observant" reporter on any college campus (except Amherst). To wit: "One 
such news-hawk shuffled up to the sports editor and woefully exclaimed, 
'Sorry, I can't get no story on the varsity for ya. Coach Alexander and Cox 
were in some kind of an accident— car on fire, broken ribs, er sump'n'." 



This boycott of Japanese goods is becoming serious. The girls at 
Skidmore are not decorating the house Christmas trees as they have in 
the past. Their reason is that most of the Christmas tree decorations are 
Made in Japan. The Simmons News is conducting a student poll to sound 
out student opinion in the matter. The Smith girls have abandoned silk 
stockings. The editor of The Tufts Weekly has written a stinging editorial 
against the proposed policy. We wonder, can they all succeed in defeating 
Japan ? 

We think it was the Christmas spirit that prompted the students of 
the University of California to march to the library one night, 250 strong, 
holding lighted candles, but the Associated Collegiate Press tell us that the 
students were protesting against the poor lighting facilities in the library.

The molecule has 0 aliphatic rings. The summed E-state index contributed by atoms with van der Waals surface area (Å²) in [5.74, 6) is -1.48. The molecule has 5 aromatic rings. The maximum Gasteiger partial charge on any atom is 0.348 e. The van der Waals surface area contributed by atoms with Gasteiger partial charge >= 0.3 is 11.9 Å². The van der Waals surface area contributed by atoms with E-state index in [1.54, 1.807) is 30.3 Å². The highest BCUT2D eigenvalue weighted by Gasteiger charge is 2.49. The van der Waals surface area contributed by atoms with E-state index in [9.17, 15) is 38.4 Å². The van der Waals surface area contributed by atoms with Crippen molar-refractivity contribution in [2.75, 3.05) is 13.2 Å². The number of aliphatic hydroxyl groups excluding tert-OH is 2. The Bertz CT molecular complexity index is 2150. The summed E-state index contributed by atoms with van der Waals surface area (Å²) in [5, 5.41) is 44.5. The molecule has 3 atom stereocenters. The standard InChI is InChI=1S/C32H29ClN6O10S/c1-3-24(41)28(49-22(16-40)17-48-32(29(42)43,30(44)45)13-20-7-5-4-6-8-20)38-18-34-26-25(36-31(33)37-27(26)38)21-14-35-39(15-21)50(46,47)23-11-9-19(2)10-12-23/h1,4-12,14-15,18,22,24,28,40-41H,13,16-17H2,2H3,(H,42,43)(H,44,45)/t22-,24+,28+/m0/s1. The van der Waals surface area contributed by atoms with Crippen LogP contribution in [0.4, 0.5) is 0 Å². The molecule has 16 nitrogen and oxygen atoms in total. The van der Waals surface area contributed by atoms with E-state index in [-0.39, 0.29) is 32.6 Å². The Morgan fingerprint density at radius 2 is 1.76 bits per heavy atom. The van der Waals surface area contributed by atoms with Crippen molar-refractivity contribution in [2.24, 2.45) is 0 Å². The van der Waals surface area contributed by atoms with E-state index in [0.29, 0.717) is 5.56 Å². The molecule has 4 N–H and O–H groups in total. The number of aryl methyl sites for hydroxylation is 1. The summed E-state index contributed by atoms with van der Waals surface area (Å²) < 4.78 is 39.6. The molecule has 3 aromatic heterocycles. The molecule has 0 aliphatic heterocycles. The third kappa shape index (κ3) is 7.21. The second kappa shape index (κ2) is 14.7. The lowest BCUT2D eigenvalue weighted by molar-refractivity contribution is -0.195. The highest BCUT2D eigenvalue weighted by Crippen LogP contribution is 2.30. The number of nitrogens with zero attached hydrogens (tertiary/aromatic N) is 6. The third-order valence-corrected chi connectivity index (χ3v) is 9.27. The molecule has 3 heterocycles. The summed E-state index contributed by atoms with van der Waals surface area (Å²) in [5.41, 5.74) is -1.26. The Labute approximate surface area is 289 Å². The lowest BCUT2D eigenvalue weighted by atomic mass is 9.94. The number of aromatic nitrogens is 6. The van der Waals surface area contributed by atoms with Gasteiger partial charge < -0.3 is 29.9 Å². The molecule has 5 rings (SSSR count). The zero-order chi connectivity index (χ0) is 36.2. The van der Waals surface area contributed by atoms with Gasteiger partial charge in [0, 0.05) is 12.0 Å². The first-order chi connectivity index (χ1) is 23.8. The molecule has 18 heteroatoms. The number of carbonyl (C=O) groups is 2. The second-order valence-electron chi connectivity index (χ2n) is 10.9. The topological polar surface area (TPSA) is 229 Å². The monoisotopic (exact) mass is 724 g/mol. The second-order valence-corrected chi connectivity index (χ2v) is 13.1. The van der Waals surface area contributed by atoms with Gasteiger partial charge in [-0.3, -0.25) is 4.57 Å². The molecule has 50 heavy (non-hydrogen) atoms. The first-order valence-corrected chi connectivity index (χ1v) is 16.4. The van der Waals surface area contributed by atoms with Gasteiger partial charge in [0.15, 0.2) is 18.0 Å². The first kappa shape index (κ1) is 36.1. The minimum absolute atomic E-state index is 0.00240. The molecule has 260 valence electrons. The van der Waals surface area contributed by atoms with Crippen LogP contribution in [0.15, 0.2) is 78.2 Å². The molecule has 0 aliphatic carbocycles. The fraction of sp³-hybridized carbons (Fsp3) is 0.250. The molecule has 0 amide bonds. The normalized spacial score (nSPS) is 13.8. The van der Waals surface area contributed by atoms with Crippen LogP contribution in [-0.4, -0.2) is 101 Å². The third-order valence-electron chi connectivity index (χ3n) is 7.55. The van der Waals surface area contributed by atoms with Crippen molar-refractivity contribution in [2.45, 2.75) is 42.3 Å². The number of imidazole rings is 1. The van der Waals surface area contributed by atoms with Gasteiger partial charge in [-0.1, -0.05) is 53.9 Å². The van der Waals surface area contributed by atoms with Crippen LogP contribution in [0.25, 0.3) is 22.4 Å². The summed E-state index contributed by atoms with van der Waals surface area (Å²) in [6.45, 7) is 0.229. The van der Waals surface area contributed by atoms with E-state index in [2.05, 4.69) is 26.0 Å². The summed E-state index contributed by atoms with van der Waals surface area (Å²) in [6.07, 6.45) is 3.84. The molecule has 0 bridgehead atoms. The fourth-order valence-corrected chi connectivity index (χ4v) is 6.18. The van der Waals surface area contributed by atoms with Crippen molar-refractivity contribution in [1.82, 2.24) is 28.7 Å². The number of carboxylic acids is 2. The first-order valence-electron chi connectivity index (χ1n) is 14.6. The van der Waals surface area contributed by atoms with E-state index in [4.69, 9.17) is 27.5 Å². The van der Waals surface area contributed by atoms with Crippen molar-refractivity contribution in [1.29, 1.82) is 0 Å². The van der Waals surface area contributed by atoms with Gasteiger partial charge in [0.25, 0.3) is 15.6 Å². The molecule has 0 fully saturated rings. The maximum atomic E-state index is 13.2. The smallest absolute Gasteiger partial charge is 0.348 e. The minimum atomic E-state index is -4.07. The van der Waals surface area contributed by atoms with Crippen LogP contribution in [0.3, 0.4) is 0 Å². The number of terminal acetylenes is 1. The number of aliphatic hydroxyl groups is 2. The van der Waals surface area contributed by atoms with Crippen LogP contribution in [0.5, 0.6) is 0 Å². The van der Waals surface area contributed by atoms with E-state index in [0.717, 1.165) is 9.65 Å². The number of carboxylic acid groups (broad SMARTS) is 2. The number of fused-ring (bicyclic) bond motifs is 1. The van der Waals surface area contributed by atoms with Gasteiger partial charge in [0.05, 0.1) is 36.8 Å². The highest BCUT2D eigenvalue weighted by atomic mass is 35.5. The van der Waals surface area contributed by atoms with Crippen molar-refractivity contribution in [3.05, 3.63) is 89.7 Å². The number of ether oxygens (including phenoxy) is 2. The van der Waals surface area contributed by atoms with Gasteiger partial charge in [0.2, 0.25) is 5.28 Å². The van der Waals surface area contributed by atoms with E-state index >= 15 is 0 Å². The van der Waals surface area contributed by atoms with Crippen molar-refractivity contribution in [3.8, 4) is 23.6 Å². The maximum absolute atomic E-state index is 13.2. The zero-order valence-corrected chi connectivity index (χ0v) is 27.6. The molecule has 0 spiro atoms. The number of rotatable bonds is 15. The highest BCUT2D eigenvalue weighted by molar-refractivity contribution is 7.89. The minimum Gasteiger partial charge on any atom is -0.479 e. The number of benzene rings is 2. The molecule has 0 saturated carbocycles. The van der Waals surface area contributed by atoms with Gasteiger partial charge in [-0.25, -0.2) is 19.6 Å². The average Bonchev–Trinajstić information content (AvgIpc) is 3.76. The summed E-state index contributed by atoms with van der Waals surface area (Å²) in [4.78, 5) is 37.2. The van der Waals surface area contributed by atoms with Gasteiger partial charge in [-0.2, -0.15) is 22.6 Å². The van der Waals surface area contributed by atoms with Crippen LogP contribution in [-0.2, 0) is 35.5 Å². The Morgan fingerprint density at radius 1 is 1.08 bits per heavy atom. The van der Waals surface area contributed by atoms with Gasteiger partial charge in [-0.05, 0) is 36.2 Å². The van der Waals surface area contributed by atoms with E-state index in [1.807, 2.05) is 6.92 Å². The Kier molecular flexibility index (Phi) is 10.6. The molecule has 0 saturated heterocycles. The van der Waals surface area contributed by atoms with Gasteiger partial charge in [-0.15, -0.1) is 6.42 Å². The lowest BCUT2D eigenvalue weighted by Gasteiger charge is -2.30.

"Love is never out of season." Public petting is getting to be a 
nuisance on the campus of Louisiana State University, according to the 
Receille, the student paper. An editorial stated that either the amorous 
should court in seclusion or "vigorous measures" be adopted to curb Cupid's 
campus activities. 

We have seen in 'Hamp living evidences of the Smith girls boycott 
of silk stockings. Shapely limbs are now covered in long woolen stockings 
that reach to an undetermined height above the knee. Colors range from 
deep red all the way to green. The proud wearers strut in their newly adopted 
raiment like great martyrs bear their wounds. 



COLLEGE CALENDARS 

FOR 
— 1938 — 

Mail Them to Your Friends — Ten Views of the Campus 

Every Mass. State Student Should Want One 

See Them at 



The College Store 



AFTER THANKSGIVING — WHAT? 

Why CHRISTMAS of course 
and we have a wonderful assortment of 

ELECTRICAL GOODS — RADIOS 

KITCHEN APPLIANCES